Finally, in view of our incomplete understanding of the generation of angiotensin II in the pancreas and other tissues such as the kidney, heart and brain, we have begun to investigate the expression of additional components of the pancreatic RAS in the AR42J cells. As shown in Figure 5, molecular analysis using RT-PCR revealed that the AR42J cells express mRNA for both AT1a and AT1b isotypes, as well as that for renin, angiotensinogen and ACE. Indeed, to our knowledge this is the first demonstration that this pancreatic cell line exhibits all components of the RAS. Although the expression of these components may result from the transformed phenotype, the AR42J cells constitute a unique cell model to explore the processing of angiotensin II and angiotensin I. Indeed, these cells may more closely model an autocrine system in which the local production of angiotensin II or other active metabolites acting through different receptor subtypes may feedback to influence its tissue of origin. This may be of particular relevance in hypertensive patients as AT1 receptor blockers (ARBs) may supplant ACE inhibitors and other antihypertensive treatments. ARB treatment not only blocks AT1 receptors, but significantly increases angiotensin II levels (due to the disinhibition of renin release) that may result in greater activation of the AT2 and other receptor subtypes. Furthermore, the acinar cell model may be of relevance to study more novel components of the RAS such as the AT4 receptor and the biologically active ligands, angiotensin-(3-8) and angiotensin-(3-7); these endogenous peptides exhibit high affinity for the AT4 binding site [12, 28]. Although a high density of AT4 sites are found in a number of tissues including the heart, adrenal gland, and the vascular endothelium, whether this site is expressed on the exocrine or endocrine elements of the pancreas is not known at this time. In addition, numerous studies demonstrate a functional role for angiotensin-(1-7) in the vasculature, brain and kidney that is mediated by a non-AT1,-AT2 receptor [29, 30]. Indeed, elevated levels of angiotensin-(1-7) contribute to the anti-hypertensive actions of ACE inhibitors and AT1 receptor antagonists [31,32]. Although we originally measured significant angiotensin-(1-7) levels in the dog pancreas, whether this peptide influences pancreatic function is also unknown.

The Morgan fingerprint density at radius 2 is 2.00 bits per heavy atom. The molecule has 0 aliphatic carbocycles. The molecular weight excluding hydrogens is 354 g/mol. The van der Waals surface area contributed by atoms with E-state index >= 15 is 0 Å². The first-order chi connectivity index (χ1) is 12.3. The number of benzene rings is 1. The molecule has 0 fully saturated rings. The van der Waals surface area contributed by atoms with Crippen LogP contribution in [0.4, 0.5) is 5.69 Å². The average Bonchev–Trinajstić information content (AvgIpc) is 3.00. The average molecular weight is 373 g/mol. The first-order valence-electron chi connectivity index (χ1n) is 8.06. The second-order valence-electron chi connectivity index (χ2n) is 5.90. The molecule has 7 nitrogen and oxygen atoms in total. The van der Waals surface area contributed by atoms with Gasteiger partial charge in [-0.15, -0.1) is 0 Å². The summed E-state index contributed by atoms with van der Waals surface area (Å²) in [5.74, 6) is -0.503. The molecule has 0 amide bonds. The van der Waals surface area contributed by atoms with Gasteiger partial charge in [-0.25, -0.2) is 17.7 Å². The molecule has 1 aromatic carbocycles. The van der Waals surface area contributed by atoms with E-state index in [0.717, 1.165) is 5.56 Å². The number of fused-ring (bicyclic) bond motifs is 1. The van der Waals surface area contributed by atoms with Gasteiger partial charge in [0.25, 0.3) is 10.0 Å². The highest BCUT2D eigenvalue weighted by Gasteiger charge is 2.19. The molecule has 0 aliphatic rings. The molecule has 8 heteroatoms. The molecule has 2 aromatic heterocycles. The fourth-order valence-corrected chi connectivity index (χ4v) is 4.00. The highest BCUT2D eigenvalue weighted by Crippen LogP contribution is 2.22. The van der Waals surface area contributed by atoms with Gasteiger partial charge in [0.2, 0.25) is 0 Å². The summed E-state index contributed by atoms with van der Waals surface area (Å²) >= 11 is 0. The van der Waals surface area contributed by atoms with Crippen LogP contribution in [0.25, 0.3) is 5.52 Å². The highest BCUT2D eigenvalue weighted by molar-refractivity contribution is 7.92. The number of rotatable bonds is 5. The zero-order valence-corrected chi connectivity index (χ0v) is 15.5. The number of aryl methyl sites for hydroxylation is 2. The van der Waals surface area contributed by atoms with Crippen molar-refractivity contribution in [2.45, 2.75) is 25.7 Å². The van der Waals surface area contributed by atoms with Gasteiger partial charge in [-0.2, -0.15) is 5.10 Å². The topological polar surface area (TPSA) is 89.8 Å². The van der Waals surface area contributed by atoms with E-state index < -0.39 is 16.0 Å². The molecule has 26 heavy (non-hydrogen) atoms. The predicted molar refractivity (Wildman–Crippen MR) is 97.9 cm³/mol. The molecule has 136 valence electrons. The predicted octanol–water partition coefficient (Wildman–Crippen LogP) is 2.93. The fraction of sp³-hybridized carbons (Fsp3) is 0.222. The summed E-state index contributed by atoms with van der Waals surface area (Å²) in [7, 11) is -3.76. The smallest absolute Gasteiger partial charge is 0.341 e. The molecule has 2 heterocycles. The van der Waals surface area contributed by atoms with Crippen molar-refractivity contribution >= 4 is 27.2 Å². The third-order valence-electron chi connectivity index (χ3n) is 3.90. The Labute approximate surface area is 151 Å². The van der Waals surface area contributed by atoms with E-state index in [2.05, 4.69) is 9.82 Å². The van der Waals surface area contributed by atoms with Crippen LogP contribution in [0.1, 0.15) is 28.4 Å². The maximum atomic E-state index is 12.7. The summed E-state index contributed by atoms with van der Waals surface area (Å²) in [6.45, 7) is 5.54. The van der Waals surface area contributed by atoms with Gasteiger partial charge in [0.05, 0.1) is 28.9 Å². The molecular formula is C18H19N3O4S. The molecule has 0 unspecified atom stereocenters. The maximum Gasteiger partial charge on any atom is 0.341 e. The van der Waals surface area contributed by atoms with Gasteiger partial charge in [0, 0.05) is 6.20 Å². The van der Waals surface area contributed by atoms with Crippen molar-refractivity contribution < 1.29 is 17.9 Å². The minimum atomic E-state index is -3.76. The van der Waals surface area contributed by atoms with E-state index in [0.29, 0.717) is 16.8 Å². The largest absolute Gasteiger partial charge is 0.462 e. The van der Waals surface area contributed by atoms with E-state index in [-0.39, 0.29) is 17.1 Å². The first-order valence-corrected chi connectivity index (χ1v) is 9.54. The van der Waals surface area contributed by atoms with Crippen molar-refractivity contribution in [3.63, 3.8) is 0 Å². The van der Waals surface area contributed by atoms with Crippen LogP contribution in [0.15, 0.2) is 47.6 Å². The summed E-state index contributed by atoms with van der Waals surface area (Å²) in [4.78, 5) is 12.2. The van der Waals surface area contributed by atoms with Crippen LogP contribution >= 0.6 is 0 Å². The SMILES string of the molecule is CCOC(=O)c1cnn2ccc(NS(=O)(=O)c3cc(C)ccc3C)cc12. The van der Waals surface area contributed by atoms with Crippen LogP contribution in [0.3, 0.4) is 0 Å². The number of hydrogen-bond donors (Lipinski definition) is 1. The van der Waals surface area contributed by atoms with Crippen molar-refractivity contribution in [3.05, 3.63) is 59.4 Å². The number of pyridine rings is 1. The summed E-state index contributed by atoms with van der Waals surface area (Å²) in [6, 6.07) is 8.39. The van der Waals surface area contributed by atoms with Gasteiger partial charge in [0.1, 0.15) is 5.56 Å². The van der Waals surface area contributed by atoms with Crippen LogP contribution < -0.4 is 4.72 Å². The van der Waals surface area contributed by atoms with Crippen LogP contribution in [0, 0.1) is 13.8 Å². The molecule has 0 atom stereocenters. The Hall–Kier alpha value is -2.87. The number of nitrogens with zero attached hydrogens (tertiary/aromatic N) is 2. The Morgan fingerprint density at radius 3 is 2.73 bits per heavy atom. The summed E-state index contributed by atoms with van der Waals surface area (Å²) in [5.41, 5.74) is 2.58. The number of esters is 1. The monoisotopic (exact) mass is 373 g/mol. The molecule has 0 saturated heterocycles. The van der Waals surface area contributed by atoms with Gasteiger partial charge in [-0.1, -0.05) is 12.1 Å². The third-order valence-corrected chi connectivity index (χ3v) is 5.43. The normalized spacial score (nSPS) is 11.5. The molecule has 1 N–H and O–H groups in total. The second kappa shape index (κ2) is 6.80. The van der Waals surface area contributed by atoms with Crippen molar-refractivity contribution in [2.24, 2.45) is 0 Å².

Future Perspectives